When President Donald Trump fired Intelligence Community (IC) Inspector General (IG) Michael Atkinson in April, Atkinson claimed the president fired him for duly passing on the report of the Ukraine “whistleblower” to Congress — the report that led to Trump’s impeachment — and urged whistleblowers to speak out. According to Pedro Orta, a former CIA agent and whistleblower who allegedly faced multiple rounds of retaliation for attempting to expose abuse of power at a CIA base in 2015, Trump was right to fire Atkinson and the former IC IG’s posturing on whistleblowers conflicts with his record of suppressing claims of retaliation.
Orta called the source that led to Trump’s impeachment the “so-called Ukraine whistleblower” because he was not a whistleblower as defined by the Intelligence Community Whistleblower Protection Act (ICWPA) and because his report did not concern “intelligence activities,” so it did not fall under Atkinson’s authority.
“What IG Atkinson basically did was to weaponize the ICWPA law and the authorities of the IC IG to willfully target President Trump with baseless charges to seek his removal,” Orta told PJ Media. “That alone was more than enough to fire IG Atkinson.”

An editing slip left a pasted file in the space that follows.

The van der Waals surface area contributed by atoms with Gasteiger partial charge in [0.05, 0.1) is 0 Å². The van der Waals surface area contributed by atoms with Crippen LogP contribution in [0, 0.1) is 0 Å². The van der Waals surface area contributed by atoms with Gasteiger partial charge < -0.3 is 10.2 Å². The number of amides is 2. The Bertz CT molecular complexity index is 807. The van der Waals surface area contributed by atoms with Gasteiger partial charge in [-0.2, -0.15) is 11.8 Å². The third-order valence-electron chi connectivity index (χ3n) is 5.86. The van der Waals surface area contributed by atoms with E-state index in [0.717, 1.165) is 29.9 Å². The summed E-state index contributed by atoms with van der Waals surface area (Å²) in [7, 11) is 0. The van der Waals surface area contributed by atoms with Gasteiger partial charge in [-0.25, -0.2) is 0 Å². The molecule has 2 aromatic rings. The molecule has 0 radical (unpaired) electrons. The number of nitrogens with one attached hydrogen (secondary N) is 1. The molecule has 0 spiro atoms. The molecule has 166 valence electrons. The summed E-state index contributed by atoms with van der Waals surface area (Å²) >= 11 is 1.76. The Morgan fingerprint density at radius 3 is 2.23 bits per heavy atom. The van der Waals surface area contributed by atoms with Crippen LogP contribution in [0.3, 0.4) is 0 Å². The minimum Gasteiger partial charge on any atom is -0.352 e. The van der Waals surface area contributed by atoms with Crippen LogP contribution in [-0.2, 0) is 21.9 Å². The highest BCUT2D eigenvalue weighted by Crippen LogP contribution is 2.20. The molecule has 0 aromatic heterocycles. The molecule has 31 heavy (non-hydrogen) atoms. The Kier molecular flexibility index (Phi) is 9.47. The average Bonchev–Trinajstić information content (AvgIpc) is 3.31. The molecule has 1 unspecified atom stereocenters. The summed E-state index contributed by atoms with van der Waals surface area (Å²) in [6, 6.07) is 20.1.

Orta also argued that the so-called whistleblower’s coordination with Rep. Adam Schiff (D-Calif.) also raises concerns. “First, the process was literally illegally ‘weaponized’ to go after the president. Schiff gave protection, status, and time to take in allegations that suited his political agenda using the ICWPA for politics and the IC IG as a political puppet to impeach President Trump,” the former CIA agent explained. “The so-called Ukraine whistleblower received immediate attention and protection while real IC whistleblowers are shunned and ignored by Congress allowing the IC to run over the real IC whistleblowers as roadkill.”
Worse, Orta explained that “typically, the IC will threaten to revoke the clearance and take serious administrative actions against any IC employee who has direct contact with Congress. When my attorney sought to send [documents] to Congress in June/July 2017 a rep from the CIA [Office of Congressional Affairs] reminded me of administrative penalties and sanctions I would suffer if I had direct communication with Congress.” CIA policies prohibit direct employee contact with Congress.